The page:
October 18

When my son died, I didn’t want to play the game anymore. His death broke every rule I thought was important. His death hurt my trust—not my faith—in God. It wasn’t that I didn’t believe in God anymore. I absolutely believed in God, but I also related to the words of C. S. Lewis: “So this is what God is really like.”

We’re all in the game, whether we like it or not. It’s a game called cause and effect. If we don’t play by the rules—live by values—we’re going to reap the consequences of living that way. We may have been hurt by life, but not practicing our values hurts other people, and it hurts us.

Inventory Focus: If you are recovering from alcoholism or addiction, are you attending meetings and working the Steps? If codependency issues are a problem, are you paying attention to them in recovery? If you’re not addicted and not codependent, do you have any formal or informal regular practice to help yourself stay spiritually in shape and on track?

OCTOBER 17: Feeling Overwhelmed Is a Trap

Feeling overwhelmed is a trap, a tricky one at that. When we’re overwhelmed, we see all that needs to be done and say, That’s too much. I can’t do it. So instead, I shall do nothing. Feeling overwhelmed occurs when we say, I am already too busy so I can’t do that and now all is pressing in on me and I can’t do anything. And the acts that are ours to do keep piling up and pulling on us. And we keep resisting. And stress and pressure build up.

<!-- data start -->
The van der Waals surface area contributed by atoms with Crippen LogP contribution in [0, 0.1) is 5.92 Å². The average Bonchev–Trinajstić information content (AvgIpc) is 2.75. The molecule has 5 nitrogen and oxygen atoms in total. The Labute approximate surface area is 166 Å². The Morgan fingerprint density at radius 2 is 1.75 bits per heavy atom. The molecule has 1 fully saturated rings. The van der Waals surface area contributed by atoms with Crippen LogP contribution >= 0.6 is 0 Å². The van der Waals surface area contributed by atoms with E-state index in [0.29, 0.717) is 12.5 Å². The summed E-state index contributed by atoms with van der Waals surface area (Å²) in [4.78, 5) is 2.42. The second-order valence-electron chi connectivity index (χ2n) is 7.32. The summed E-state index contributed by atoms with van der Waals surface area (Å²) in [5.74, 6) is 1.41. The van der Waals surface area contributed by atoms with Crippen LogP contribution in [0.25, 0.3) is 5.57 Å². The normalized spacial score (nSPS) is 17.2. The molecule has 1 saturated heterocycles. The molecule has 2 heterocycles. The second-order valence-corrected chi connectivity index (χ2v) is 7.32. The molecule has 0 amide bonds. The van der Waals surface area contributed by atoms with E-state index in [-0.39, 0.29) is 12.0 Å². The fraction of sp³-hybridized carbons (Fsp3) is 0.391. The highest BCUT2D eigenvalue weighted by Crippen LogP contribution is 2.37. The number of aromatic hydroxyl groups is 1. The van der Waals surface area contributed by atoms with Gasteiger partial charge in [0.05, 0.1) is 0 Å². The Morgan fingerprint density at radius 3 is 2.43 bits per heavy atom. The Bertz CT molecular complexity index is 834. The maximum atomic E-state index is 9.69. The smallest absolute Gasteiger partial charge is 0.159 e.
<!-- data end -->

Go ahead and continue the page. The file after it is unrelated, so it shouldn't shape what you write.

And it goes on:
Feeling overwhelmed leads to feeling stuck, and both are an illusion. How simple those things that overwhelm us actually become when we release the feeling and return to the rhythm of our lives. When we say, Yes, I need to make that phone call, do that task. How simple the task becomes, how simple life becomes.

What’s bothering you that needs to be done? What’s pulling on you? What’s causing you to feel overwhelmed and maybe stuck, too? Make a list. Put your list aside, and begin by taking one simple action. Then watch as life unfolds. One act at a time, one thing at a time, all that needs to be done will get done. The stress will disappear, and you’ll feel back on track.

You’ll be given the ability, power, and guidance to do all that is on your path to do. Begin simply, quietly, by acknowledging feeling overwhelmed. Denying the pull of life and its tasks doesn’t remove stress; it compounds it.

Surrendering to the simple truths, even the simple truth of what we’re really feeling, will always set us free.

Being Honest with Ourselves: October 16

Our relationship with ourselves is the most important relationship we need to maintain. The quality of that relationship will determine the quality of our other relationships.